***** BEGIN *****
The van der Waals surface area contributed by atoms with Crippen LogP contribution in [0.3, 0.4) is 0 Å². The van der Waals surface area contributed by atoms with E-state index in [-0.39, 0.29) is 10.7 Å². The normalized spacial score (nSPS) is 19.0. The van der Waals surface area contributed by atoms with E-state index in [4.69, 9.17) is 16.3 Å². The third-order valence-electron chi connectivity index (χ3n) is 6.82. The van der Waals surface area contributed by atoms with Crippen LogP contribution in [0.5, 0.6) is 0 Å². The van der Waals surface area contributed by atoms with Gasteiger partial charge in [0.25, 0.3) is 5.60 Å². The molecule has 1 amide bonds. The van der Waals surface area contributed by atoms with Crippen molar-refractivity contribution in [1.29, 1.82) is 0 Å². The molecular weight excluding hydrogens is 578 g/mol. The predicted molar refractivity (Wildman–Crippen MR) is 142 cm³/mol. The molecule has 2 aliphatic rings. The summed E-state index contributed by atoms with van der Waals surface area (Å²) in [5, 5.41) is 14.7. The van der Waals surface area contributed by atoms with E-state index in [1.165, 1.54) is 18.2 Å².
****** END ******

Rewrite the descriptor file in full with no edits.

The van der Waals surface area contributed by atoms with Crippen LogP contribution in [0.3, 0.4) is 0 Å². The van der Waals surface area contributed by atoms with E-state index in [-0.39, 0.29) is 10.7 Å². The normalized spacial score (nSPS) is 19.0. The van der Waals surface area contributed by atoms with E-state index in [4.69, 9.17) is 16.3 Å². The third-order valence-electron chi connectivity index (χ3n) is 6.82. The van der Waals surface area contributed by atoms with Crippen LogP contribution in [0.5, 0.6) is 0 Å². The van der Waals surface area contributed by atoms with Gasteiger partial charge in [0.25, 0.3) is 5.60 Å². The molecule has 1 amide bonds. The van der Waals surface area contributed by atoms with Crippen molar-refractivity contribution in [1.29, 1.82) is 0 Å². The molecular weight excluding hydrogens is 578 g/mol. The predicted molar refractivity (Wildman–Crippen MR) is 142 cm³/mol. The molecule has 2 aliphatic rings. The summed E-state index contributed by atoms with van der Waals surface area (Å²) in [5, 5.41) is 14.7. The van der Waals surface area contributed by atoms with E-state index in [1.165, 1.54) is 18.2 Å².